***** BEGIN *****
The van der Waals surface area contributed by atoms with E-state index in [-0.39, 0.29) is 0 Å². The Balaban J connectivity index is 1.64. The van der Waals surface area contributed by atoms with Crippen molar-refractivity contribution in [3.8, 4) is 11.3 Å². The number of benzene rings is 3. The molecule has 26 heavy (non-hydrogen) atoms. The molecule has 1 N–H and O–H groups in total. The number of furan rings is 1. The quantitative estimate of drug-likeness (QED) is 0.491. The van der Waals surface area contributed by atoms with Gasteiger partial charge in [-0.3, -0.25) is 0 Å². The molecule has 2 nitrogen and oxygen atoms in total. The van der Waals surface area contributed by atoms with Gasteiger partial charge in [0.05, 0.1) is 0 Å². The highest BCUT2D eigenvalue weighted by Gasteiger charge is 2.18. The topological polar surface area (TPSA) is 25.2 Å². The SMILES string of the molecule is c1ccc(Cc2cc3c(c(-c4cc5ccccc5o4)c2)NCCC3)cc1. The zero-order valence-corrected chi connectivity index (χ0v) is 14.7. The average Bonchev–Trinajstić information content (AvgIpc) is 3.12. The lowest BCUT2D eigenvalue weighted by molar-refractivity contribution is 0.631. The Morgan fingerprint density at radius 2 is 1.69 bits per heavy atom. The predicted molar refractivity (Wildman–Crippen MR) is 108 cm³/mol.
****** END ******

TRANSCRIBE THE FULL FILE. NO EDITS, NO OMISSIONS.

The van der Waals surface area contributed by atoms with E-state index in [-0.39, 0.29) is 0 Å². The Balaban J connectivity index is 1.64. The van der Waals surface area contributed by atoms with Crippen molar-refractivity contribution in [3.8, 4) is 11.3 Å². The number of benzene rings is 3. The molecule has 26 heavy (non-hydrogen) atoms. The molecule has 1 N–H and O–H groups in total. The number of furan rings is 1. The quantitative estimate of drug-likeness (QED) is 0.491. The van der Waals surface area contributed by atoms with Gasteiger partial charge in [-0.3, -0.25) is 0 Å². The molecule has 2 nitrogen and oxygen atoms in total. The van der Waals surface area contributed by atoms with Gasteiger partial charge in [0.05, 0.1) is 0 Å². The highest BCUT2D eigenvalue weighted by Gasteiger charge is 2.18. The topological polar surface area (TPSA) is 25.2 Å². The SMILES string of the molecule is c1ccc(Cc2cc3c(c(-c4cc5ccccc5o4)c2)NCCC3)cc1. The zero-order valence-corrected chi connectivity index (χ0v) is 14.7. The average Bonchev–Trinajstić information content (AvgIpc) is 3.12. The lowest BCUT2D eigenvalue weighted by molar-refractivity contribution is 0.631. The Morgan fingerprint density at radius 2 is 1.69 bits per heavy atom. The predicted molar refractivity (Wildman–Crippen MR) is 108 cm³/mol.